A Culture of Violence: Leave it to incoming NRA President and Iran-Contra bad boy Ollie North to come up with an ingeniously vague catch-all that covers everything else but the availability of guns to explain the recent carnage.


Without a doubt, the post-Judaeo-Christian America is a rotten culture. We can look at any one issue as being a symptom of the disease, but unless we treat the root cause, all the topical ointments we care to apply won't matter a hill of beans.
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Re: And it happens again, another school shooting

Postby bignflnut » Wed Jun 06, 2018 10:54 am

Betsy DeVos on Tuesday said the federal commission on school safety set up after a Florida high school shooting will not be looking at the role of guns in school violence.

The education secretary was asked during a congressional hearing whether the panel, which she is chairing, will look at guns in the context of school safety.

“That is not part of the commission’s charge per se,” DeVos told a Senate subcommittee overseeing education spending. “We are actually studying school safety and how we can ensure our students are safe at school.”

Senator Patrick Leahy, a Vermont Democrat, who asked the question, quipped.

“So you are studying gun violence, but not considering the role of guns.”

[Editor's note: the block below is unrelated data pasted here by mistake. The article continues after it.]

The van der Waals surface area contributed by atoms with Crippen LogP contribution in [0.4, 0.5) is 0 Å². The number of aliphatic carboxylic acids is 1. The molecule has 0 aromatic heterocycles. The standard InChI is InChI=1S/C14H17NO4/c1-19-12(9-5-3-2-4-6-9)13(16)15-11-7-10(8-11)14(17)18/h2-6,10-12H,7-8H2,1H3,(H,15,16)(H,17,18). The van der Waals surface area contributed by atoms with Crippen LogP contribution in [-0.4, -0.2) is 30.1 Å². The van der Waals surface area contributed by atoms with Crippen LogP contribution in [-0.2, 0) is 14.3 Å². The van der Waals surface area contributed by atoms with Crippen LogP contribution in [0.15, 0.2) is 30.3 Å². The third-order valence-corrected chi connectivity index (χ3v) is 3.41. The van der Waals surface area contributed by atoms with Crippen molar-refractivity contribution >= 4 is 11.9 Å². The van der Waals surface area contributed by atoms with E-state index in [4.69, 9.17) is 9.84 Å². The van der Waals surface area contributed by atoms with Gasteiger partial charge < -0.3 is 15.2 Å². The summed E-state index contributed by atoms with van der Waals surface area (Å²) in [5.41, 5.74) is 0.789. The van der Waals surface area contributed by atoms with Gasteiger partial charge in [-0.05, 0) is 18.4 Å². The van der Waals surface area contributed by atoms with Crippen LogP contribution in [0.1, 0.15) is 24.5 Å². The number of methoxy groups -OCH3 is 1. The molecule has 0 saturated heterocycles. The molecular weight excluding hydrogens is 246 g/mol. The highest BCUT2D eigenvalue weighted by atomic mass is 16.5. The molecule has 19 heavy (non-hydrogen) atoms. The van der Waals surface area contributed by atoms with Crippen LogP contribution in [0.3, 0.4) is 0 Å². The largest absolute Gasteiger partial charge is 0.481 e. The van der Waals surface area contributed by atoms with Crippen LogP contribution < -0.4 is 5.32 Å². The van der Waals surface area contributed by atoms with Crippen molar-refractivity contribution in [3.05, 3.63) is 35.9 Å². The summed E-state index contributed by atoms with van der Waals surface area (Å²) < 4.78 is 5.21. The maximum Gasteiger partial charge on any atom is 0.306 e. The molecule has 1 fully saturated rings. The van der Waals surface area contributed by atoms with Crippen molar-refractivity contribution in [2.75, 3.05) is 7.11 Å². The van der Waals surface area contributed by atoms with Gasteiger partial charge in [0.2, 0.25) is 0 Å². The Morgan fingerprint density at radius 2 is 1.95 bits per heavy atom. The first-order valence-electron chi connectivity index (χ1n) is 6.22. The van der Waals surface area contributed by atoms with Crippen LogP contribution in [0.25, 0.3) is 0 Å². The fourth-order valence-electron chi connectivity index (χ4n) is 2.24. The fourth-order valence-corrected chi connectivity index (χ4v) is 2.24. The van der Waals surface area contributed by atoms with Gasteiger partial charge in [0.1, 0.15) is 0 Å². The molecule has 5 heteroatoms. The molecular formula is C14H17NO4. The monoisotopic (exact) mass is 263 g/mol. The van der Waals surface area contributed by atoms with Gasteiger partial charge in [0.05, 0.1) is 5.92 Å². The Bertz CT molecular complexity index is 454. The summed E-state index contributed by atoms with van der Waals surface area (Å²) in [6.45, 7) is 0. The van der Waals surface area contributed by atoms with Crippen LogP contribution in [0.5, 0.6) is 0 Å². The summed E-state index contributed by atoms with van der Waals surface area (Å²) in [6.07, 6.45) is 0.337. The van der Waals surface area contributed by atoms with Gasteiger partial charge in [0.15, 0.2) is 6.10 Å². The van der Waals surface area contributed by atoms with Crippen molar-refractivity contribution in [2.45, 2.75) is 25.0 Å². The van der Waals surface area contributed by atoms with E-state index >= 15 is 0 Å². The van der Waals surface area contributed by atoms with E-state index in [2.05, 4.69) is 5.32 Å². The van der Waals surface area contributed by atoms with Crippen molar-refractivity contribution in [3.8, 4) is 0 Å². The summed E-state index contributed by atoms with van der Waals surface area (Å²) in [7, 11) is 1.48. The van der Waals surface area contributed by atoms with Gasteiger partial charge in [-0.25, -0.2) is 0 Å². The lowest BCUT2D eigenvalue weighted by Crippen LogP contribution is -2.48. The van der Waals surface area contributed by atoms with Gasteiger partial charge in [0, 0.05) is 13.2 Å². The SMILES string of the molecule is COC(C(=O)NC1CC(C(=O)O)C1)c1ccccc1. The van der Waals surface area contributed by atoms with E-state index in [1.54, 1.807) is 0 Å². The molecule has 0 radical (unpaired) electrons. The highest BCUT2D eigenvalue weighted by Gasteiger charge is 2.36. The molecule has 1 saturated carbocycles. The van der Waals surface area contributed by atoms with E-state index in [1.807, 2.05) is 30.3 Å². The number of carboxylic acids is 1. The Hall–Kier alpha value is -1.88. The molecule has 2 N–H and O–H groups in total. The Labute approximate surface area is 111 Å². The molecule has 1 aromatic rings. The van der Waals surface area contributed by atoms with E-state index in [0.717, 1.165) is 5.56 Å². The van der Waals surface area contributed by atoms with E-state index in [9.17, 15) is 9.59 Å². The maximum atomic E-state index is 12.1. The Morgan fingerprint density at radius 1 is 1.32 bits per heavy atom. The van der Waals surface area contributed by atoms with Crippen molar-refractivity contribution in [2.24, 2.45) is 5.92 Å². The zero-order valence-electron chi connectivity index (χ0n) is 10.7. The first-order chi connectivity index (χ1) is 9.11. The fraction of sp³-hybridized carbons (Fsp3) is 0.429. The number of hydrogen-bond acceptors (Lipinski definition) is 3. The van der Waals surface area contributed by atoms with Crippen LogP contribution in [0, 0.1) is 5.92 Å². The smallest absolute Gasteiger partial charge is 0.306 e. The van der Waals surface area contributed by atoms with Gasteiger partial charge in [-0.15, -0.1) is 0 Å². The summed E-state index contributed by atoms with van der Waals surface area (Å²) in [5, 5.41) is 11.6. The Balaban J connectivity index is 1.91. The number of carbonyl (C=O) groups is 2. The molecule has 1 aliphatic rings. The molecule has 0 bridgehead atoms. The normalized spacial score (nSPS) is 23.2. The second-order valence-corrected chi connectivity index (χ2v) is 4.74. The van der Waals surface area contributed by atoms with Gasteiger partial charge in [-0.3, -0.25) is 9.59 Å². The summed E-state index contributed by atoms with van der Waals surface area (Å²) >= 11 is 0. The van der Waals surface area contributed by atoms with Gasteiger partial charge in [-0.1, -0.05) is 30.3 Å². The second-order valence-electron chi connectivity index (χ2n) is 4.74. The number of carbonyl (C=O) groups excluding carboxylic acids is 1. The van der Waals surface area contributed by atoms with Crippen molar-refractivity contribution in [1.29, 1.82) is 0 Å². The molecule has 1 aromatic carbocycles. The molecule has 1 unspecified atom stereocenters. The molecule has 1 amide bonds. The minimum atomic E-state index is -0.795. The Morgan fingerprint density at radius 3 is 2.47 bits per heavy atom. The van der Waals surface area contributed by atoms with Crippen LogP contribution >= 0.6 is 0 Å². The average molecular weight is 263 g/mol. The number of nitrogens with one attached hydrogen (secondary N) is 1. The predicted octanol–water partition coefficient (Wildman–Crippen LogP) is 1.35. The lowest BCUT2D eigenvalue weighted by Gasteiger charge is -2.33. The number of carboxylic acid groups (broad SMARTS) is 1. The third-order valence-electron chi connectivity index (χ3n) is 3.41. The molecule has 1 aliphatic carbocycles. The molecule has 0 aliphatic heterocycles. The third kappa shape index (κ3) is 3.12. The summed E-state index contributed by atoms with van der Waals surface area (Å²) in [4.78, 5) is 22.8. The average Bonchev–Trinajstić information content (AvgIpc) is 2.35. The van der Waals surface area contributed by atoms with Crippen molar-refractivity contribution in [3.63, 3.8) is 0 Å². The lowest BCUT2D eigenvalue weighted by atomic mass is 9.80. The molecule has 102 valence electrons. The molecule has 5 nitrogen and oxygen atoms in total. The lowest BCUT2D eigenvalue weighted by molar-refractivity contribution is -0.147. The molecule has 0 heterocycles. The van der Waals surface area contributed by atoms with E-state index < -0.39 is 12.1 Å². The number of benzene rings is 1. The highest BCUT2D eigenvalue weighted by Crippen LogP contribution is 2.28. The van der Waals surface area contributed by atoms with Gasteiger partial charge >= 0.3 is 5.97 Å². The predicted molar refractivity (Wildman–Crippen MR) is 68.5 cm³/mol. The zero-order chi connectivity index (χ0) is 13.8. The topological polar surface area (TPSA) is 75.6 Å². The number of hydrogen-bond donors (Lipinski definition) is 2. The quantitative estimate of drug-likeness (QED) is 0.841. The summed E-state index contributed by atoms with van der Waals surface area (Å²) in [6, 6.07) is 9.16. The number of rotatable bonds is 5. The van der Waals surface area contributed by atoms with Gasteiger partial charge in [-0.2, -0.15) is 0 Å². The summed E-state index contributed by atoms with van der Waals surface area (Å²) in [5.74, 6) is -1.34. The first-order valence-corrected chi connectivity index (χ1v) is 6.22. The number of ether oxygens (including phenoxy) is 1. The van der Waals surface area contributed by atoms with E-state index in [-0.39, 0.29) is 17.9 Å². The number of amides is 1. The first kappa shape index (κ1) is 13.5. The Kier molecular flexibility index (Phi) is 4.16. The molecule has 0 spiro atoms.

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Re: And it happens again, another school shooting

Postby bignflnut » Thu Jun 07, 2018 9:36 am

From Stewart Rhodes:

In this excellent paper, Dr. Edwin Vieira lays out the very clear constitutional powers of the President, as Commander in Chief, to call forth the militia of we the people into service to execute the laws of the Union. While Dr. Vieira is here focused on calling forth the “unorganized militia” as defined in current federal law, keep in mind that the same clear power also applies to the “organized militia” which is the National Guard, as defined by current federal statutes. Both are part of the militia, and both may be called into service by the President, and in fact, MUST be called into service by President Trump to address the current crisis situation of school shootings. President Trump must call forth ALL of the militia of the several states, and that means the National Guard and the rest of us. All of us.

Last Friday, when I called on President Trump to call the National Guard into federal service to protect schools, I caught flak from some readers who accused me of wanting to use the military in the schools instead of the militia. Face palm. The National Guard IS PART OF THE MILITIA. Yes, it is a “select militia” since it is not made up of all the able bodied citizens of military age, but it is still part of the militia. The rest of the militia is us. But we are truly “unorganized” so while we get organized, what is wrong with President Trump calling forth that part of the militia which is already organized? Nothing. Consider that an emergency stop-gap to augment local LEOs with some boots on the ground, now, and then we can get the “unorganized” militia fully organized and trained. We military and police veterans are a pool of trained Americans who can serve as the second wave, if called up by the President to serve, coming in behind the National Guard to protect the schools and to assist in the training of the third, and final wave, which would be the school staff and teachers themselves.


While I'm not sure I trust POTUS to do the right thing the right way, if he's VERY CLOSELY listening to these two, I'm on board.
“A free people claim their rights, as derived from the laws of nature, and not as the gift of their chief magistrate.”